Santa Fe Satisfaction

Nov 09

Today we spent our second day in Santa Fe taking in the art, culture and cuisine of the area. In today’s fast and cheap economy it is a rare treat to spend time in a city with much focus on the old ways and support for a local artisan community.

We started the morning by returning to Oleaceae!__olive-oils-and-specialty-oils a specialty shop for Olive Oils, Vinegars and Sea Salts. After walking out with a few bottles yesterday we had to return for a few more things. Entering the small shop is a delight. The staff greet and introduce you to the oils, vinegars and salts – all available for tasting. The oils include many exquisitely flavored olive oils, olive oils from Greece-Chile-California-Spain, roasted French walnut oil, almond oil, Japanese sesame oil, and porcini oil. A new favorite of mine was the roasted squash seed oils – roasted pumpkin, butternut, acorn, delicata and kobacha squash. Each has its own unique flavor but I settled on the butternut and pumpkin oils yesterday, adding a Harissa flavored olive oil today to yesterday’s Italian Herb Olive Oil. The flavored vinegars were just too many to taste. I decided on the base aged 18-year-old Dark Balsamic to pair with my Italian Herb Oil or drizzle on some strawberry ice cream. They have 18 different Dark Balsamics and 12 White Balsamics. I came away with a Georgia Peach and Sicilian Lemon White Balsamic. I can’t wait to get back to the kitchen to try them all. For the finishing touch I added some Ghost Pepper Salt and Himalayan Salt.

On the way to drop of the bags in the hotel we stopped at a silver shop I had seen the day before looking for a gift. The owner of the shop was the inventor of the earcuff in the 1970’s. He runs the shop now with his daughter. He says the idea for the earcuff came to him in a dream. They were talking at the front counter with one of the customers about how several of their casters had gone out of business and they were in the process of trying to find a new caster. The economy has taken its toll on the jewelry business. Much of this business has been shipped overseas. Their pieces are interesting and inspirational

We ducked in to the T-shirt shop next to pick up a wreath of chilis. While we were there one of the locals was standing at the counter with a cup of soup that smelled heavenly. He directed me across the street to the cafe above the New Mexico History Museum. I had to try some. He said it was a corn chowder but it wasn’t. The soup was a split pea with spinach and cauliflower with hint of cumin and chili powder. Delicious.

We moved on from there in the car for a drive to the Gerald Peters Gallery to view some fine art. My daughter, Lindsay, is a photographer and wanted us to look up one of her favorite’s, Robert Buelteman–G_BA&ved=0CF4Q9QEwBg&dur=56. Buelteman’s photographs are made by passing high voltage currents through plants and they are hauntingly beautiful. You can read a bit about the process here His work is very unusual and well worth a look if you are ever in Santa Fe. The Gallery has a number of his pieces but you can also enjoy his work on the walls of Roof Top Pizza on the Square downtown.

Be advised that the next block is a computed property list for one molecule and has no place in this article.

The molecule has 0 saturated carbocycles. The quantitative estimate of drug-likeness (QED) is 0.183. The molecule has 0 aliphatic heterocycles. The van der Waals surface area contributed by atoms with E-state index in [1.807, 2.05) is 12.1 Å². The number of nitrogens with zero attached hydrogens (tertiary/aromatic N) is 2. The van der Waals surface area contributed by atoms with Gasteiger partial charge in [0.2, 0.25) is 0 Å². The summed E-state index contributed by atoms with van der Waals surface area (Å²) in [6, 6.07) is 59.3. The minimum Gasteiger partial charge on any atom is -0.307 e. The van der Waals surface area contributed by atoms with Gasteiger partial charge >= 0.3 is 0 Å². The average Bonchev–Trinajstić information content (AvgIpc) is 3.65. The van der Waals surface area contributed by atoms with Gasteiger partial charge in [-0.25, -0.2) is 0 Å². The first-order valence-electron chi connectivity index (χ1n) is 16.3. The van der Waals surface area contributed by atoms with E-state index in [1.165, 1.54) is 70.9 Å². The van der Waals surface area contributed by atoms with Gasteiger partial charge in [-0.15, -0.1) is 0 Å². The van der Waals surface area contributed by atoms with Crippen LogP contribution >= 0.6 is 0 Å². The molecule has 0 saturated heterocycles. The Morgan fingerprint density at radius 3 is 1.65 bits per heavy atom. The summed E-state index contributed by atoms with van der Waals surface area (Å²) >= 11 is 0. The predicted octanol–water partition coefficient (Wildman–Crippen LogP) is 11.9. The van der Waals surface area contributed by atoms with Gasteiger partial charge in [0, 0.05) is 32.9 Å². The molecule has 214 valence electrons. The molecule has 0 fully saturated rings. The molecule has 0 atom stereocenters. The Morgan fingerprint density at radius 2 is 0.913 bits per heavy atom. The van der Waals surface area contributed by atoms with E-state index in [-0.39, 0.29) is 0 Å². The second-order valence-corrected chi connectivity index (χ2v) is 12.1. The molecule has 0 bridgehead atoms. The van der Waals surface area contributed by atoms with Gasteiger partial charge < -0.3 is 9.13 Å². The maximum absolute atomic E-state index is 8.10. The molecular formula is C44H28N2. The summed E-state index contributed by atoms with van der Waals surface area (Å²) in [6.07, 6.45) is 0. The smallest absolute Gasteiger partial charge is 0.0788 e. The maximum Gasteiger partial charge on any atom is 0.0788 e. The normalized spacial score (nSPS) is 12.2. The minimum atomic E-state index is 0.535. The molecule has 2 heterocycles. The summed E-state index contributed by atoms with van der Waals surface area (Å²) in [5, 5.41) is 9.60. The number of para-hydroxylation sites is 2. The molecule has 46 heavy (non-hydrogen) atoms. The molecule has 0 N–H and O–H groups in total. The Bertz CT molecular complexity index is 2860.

We headed out the road to a Chinese restaurant – Lulu’s, that Tracy had read about. It was really tasty.

On the drive back we stopped at Kakawa Chocolate House. This is a unique and decadent treat that will only set you back $3.50 if you just have one cup. Their passion is historic drinking chocolate elixirs. We settled on the Atole and Marie Antoinette elixirs. They are served in tiny espresso/chocolate cups, just the right size for the richness of the drink. The Atole, which isn’t available on the website, delivered a spicy knockout punch. One of the ingredients is blue corn tortilla. The Marie Antoinette was delicately flavored with orange blossom water, almond milk, raw unprocessed cane sugar, ceylon cinnamon, mexican vanilla and orange blossom essential oil. After a taste I could see why this was reserved for the elite courtiers of the day. A steady crowd streamed through the line as we sat and enjoyed our chocolate. Once it settled down for a few minutes, we were able to try some of the specialty chocolate bars and I came away with four different kinds to treat myself over the coming months – one bite at a time.

Back at the hotel we stopped for a short rest and then headed over to the Square for a look at the Navajo artisans along the sidewalk. We purchased bracelets from two different artists. It was so nice to purchase something from an artist with clear pride in their work. Each artist told us the story of how they made the bracelets. The artist who sold my friend her bracelet was clearly touched with emotion at the sale – perhaps sadness at parting with a piece of herself mixed with gratitude for the income on a cold winter’s day. Unfortunately in this day of cheap Chinese reproductions, artists such as these are often squeezed out of the market. We will each wear our bracelets with pride in the craftsmanship and a memory of the artist whose path we crossed.

As you think about shopping this holiday season, give thought to looking for gifts made by local artists in your community – seek them out as they may be harder and harder to find. They need our support and nurturing to survive.

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